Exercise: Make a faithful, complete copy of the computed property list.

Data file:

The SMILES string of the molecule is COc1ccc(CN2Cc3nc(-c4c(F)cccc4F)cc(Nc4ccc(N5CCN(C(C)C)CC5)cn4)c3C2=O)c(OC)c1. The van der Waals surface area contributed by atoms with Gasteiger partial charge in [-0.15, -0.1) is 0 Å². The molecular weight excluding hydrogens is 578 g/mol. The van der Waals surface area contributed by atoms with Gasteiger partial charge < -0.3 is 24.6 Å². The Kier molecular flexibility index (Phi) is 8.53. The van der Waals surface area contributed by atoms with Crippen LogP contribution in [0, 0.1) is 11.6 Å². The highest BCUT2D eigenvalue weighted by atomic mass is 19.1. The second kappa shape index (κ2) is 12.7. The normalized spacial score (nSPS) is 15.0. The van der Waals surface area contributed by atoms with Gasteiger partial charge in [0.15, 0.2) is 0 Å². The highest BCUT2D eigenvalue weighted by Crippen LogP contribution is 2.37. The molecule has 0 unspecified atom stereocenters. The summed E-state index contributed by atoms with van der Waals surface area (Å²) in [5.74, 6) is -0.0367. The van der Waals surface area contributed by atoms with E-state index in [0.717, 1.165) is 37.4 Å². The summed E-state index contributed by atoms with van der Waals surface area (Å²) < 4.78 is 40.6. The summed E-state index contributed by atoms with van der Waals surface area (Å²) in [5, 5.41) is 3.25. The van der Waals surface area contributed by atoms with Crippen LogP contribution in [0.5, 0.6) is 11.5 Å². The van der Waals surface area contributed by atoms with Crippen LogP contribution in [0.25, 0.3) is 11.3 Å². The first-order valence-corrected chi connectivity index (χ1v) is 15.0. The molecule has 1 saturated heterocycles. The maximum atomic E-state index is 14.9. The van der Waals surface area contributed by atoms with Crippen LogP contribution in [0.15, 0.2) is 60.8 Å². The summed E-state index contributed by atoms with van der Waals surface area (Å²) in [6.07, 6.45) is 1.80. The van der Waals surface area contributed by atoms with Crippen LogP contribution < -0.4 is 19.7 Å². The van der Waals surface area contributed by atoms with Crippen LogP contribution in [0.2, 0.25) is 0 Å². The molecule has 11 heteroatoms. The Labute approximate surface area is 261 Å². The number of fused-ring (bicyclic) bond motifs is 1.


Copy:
The SMILES string of the molecule is COc1ccc(CN2Cc3nc(-c4c(F)cccc4F)cc(Nc4ccc(N5CCN(C(C)C)CC5)cn4)c3C2=O)c(OC)c1. The van der Waals surface area contributed by atoms with Gasteiger partial charge in [-0.15, -0.1) is 0 Å². The molecular weight excluding hydrogens is 578 g/mol. The van der Waals surface area contributed by atoms with Gasteiger partial charge < -0.3 is 24.6 Å². The Kier molecular flexibility index (Phi) is 8.53. The van der Waals surface area contributed by atoms with Crippen LogP contribution in [0, 0.1) is 11.6 Å². The highest BCUT2D eigenvalue weighted by atomic mass is 19.1. The second kappa shape index (κ2) is 12.7. The normalized spacial score (nSPS) is 15.0. The van der Waals surface area contributed by atoms with Gasteiger partial charge in [0.15, 0.2) is 0 Å². The highest BCUT2D eigenvalue weighted by Crippen LogP contribution is 2.37. The molecule has 0 unspecified atom stereocenters. The summed E-state index contributed by atoms with van der Waals surface area (Å²) in [5.74, 6) is -0.0367. The van der Waals surface area contributed by atoms with E-state index in [0.717, 1.165) is 37.4 Å². The summed E-state index contributed by atoms with van der Waals surface area (Å²) < 4.78 is 40.6. The summed E-state index contributed by atoms with van der Waals surface area (Å²) in [5, 5.41) is 3.25. The van der Waals surface area contributed by atoms with Crippen LogP contribution in [0.5, 0.6) is 11.5 Å². The van der Waals surface area contributed by atoms with Crippen LogP contribution in [0.25, 0.3) is 11.3 Å². The first-order valence-corrected chi connectivity index (χ1v) is 15.0. The molecule has 1 saturated heterocycles. The maximum atomic E-state index is 14.9. The van der Waals surface area contributed by atoms with Crippen LogP contribution in [0.15, 0.2) is 60.8 Å². The summed E-state index contributed by atoms with van der Waals surface area (Å²) in [6.07, 6.45) is 1.80. The van der Waals surface area contributed by atoms with Crippen LogP contribution < -0.4 is 19.7 Å². The van der Waals surface area contributed by atoms with Crippen LogP contribution in [0.2, 0.25) is 0 Å². The molecule has 11 heteroatoms. The Labute approximate surface area is 261 Å². The number of fused-ring (bicyclic) bond motifs is 1.